Ain’t it Cool News has posted a review by Copernicus, who attended the same LA Times Hero Complex Screening we did, (and who is thus not bound by any embargo). This one makes mine seem positively restrained. Here are excerpts — or you can read the whole review at Ain’t It Cool News.
If you are interested in the history, much of it is recounted in a new chapter of the revised edition of THE GREATEST SCI-FI MOVES NEVER MADE. It is a very entertaining and fascinating book if you haven’t read it.
Back in the present day, I was not enthused with what I was seeing about JOHN CARTER OF MARS. First, they hired Taylor Kitch, who I was not impressed with as Gambit in the woeful WOLVERINE. Then they excised Mars from the title of the film, which I still find both wrong-headed and, as an astronomer, offensive. Others were grumbling about the redness of the “red men” or the size of the Tharks, but I could care less about that. What I found troubling was that none of the ads made me interested in the film at all — it seemed like some of the worst parts of STAR WARS, EPISODE 2 in man-panties. I didn’t care for that soulless CG supposed-love story, so why would I want to see this? And worse, outside of some hardcore geeks, the film was not registering *at all.* Astronomers are usually pretty seriously into science fiction, and I’ve probably asked about a dozen people around the office if they are going to see the movie, and I don’t think a single one has had any idea what I’m talking about.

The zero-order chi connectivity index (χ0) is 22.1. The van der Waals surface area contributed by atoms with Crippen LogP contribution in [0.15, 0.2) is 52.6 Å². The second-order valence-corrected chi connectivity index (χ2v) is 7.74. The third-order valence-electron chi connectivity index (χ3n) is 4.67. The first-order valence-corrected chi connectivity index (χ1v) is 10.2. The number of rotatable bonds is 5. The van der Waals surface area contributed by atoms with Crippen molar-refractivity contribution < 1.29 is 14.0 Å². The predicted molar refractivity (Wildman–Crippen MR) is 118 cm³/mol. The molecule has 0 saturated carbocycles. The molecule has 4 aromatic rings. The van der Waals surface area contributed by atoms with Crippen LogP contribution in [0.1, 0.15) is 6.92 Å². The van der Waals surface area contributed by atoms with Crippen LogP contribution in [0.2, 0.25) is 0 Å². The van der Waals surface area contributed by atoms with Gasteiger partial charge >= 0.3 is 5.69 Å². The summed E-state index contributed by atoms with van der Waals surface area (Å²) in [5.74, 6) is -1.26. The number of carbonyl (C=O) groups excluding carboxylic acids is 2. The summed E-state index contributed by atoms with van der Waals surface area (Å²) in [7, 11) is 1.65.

All this is a long way of saying that I was curious enough about JOHN CARTER to ask Geoff Boucher of the LA Times Hero Complex blog to get me into his 3D IMAX
screening last night, with Andrew Stanton in attendance, because I figured it would be at least intellectually interesting to see what decisions they made about Mars and about adapting the material. But as for the quality of the film, I was expecting something between diverting, but forgettable, and train wreck. You know, KRULL.
Boy was I wrong. JOHN CARTER was amazing! I have not felt so genuinely surprised in a movie theater since seeing the original MATRIX. I saw STAR WARS through JEDI in their original runs at their formative ages of 4-10, and I lost my damn fool mind. Kids today will be doing the same thing for JOHN CARTER. This is their STAR WARS. Twelve year olds will lose their shit. That isn’t to say that this film is only for kids. But kids are hardwired for the spirit of wonder and adventure. We’ve all got it deep down, even if we’ve become jaded and cynical adults. I didn’t know I still had an inner 12 year old in me, but there he was at the JOHN CARTER screening, hepped up on crack. At most screenings these days the knowledge I have as an adult gets in the way of that pure sense of glee and discovery: I’ve seen the plot before, I’m unconvinced by the actors or the effects, or I’ve followed the development of the film so closely on the internet, or it is so spoiled in the trailer, that I know what’s coming. All that melted away in JOHN CARTER, and I was just right there on Mars discovering aliens, leaping around another planet, and getting into adventures.
Read the whole review at Ain’t It Cool News.